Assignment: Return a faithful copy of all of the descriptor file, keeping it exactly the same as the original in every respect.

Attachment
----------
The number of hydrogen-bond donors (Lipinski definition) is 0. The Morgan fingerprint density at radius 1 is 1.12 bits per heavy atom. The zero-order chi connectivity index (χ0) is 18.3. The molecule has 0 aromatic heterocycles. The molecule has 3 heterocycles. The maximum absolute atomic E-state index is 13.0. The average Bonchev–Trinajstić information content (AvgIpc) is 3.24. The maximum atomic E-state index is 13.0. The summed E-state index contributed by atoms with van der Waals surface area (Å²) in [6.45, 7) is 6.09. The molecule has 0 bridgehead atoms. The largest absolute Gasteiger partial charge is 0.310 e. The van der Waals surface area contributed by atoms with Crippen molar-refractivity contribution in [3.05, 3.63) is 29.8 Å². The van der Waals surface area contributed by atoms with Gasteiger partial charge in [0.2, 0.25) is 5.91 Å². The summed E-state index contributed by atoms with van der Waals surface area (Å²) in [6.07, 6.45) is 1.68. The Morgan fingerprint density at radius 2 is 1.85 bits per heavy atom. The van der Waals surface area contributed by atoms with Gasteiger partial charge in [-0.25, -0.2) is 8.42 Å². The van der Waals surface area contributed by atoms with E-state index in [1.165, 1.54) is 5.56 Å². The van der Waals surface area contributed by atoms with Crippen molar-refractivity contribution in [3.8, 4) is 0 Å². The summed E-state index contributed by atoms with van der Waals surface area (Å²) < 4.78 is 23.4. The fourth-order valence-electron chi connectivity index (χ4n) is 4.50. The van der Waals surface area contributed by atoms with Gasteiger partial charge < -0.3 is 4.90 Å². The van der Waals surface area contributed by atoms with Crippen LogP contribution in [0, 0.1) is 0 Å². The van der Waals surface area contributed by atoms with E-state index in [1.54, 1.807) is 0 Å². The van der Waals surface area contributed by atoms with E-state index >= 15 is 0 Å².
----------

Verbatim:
The number of hydrogen-bond donors (Lipinski definition) is 0. The Morgan fingerprint density at radius 1 is 1.12 bits per heavy atom. The zero-order chi connectivity index (χ0) is 18.3. The molecule has 0 aromatic heterocycles. The molecule has 3 heterocycles. The maximum absolute atomic E-state index is 13.0. The average Bonchev–Trinajstić information content (AvgIpc) is 3.24. The maximum atomic E-state index is 13.0. The summed E-state index contributed by atoms with van der Waals surface area (Å²) in [6.45, 7) is 6.09. The molecule has 0 bridgehead atoms. The largest absolute Gasteiger partial charge is 0.310 e. The van der Waals surface area contributed by atoms with Crippen molar-refractivity contribution in [3.05, 3.63) is 29.8 Å². The van der Waals surface area contributed by atoms with Gasteiger partial charge in [0.2, 0.25) is 5.91 Å². The summed E-state index contributed by atoms with van der Waals surface area (Å²) in [6.07, 6.45) is 1.68. The Morgan fingerprint density at radius 2 is 1.85 bits per heavy atom. The van der Waals surface area contributed by atoms with Gasteiger partial charge in [-0.25, -0.2) is 8.42 Å². The van der Waals surface area contributed by atoms with E-state index in [1.165, 1.54) is 5.56 Å². The van der Waals surface area contributed by atoms with Crippen molar-refractivity contribution in [3.8, 4) is 0 Å². The summed E-state index contributed by atoms with van der Waals surface area (Å²) < 4.78 is 23.4. The fourth-order valence-electron chi connectivity index (χ4n) is 4.50. The van der Waals surface area contributed by atoms with Gasteiger partial charge < -0.3 is 4.90 Å². The van der Waals surface area contributed by atoms with Crippen LogP contribution in [0, 0.1) is 0 Å². The van der Waals surface area contributed by atoms with E-state index in [1.54, 1.807) is 0 Å². The van der Waals surface area contributed by atoms with E-state index >= 15 is 0 Å².